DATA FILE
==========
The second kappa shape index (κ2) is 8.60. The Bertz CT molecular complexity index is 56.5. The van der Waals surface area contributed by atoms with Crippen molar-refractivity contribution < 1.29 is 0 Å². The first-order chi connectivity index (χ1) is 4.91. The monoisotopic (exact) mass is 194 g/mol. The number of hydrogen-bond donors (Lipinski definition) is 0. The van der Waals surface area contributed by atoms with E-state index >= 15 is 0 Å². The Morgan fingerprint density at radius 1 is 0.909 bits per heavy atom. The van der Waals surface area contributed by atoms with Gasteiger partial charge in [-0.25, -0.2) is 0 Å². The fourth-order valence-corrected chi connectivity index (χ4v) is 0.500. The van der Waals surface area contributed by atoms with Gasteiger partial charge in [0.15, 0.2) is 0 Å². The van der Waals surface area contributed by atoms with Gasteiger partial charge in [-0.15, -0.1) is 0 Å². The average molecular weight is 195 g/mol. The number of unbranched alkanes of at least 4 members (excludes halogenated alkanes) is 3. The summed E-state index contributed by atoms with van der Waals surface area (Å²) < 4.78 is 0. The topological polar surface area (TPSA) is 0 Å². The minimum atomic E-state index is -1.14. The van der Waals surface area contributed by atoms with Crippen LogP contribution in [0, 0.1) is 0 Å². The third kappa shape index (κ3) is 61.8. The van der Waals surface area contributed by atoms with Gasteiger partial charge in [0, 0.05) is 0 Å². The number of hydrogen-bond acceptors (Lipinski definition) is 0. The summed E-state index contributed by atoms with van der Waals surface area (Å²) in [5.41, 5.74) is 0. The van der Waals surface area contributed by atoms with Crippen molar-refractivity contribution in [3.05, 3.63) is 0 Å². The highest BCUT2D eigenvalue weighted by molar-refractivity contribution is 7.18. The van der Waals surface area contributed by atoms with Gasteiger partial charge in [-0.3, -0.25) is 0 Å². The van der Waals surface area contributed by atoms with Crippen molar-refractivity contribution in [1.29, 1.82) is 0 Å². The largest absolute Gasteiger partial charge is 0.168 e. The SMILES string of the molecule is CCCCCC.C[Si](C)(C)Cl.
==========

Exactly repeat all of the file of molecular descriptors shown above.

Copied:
The second kappa shape index (κ2) is 8.60. The Bertz CT molecular complexity index is 56.5. The van der Waals surface area contributed by atoms with Crippen molar-refractivity contribution < 1.29 is 0 Å². The first-order chi connectivity index (χ1) is 4.91. The monoisotopic (exact) mass is 194 g/mol. The number of hydrogen-bond donors (Lipinski definition) is 0. The van der Waals surface area contributed by atoms with E-state index >= 15 is 0 Å². The Morgan fingerprint density at radius 1 is 0.909 bits per heavy atom. The van der Waals surface area contributed by atoms with Gasteiger partial charge in [-0.25, -0.2) is 0 Å². The fourth-order valence-corrected chi connectivity index (χ4v) is 0.500. The van der Waals surface area contributed by atoms with Gasteiger partial charge in [0.15, 0.2) is 0 Å². The van der Waals surface area contributed by atoms with Gasteiger partial charge in [-0.15, -0.1) is 0 Å². The average molecular weight is 195 g/mol. The number of unbranched alkanes of at least 4 members (excludes halogenated alkanes) is 3. The summed E-state index contributed by atoms with van der Waals surface area (Å²) < 4.78 is 0. The topological polar surface area (TPSA) is 0 Å². The minimum atomic E-state index is -1.14. The van der Waals surface area contributed by atoms with Crippen LogP contribution in [0, 0.1) is 0 Å². The third kappa shape index (κ3) is 61.8. The van der Waals surface area contributed by atoms with Gasteiger partial charge in [0, 0.05) is 0 Å². The number of hydrogen-bond acceptors (Lipinski definition) is 0. The summed E-state index contributed by atoms with van der Waals surface area (Å²) in [5.41, 5.74) is 0. The van der Waals surface area contributed by atoms with Crippen molar-refractivity contribution in [3.05, 3.63) is 0 Å². The highest BCUT2D eigenvalue weighted by molar-refractivity contribution is 7.18. The van der Waals surface area contributed by atoms with Gasteiger partial charge in [-0.3, -0.25) is 0 Å². The van der Waals surface area contributed by atoms with Crippen molar-refractivity contribution in [1.29, 1.82) is 0 Å². The largest absolute Gasteiger partial charge is 0.168 e. The SMILES string of the molecule is CCCCCC.C[Si](C)(C)Cl.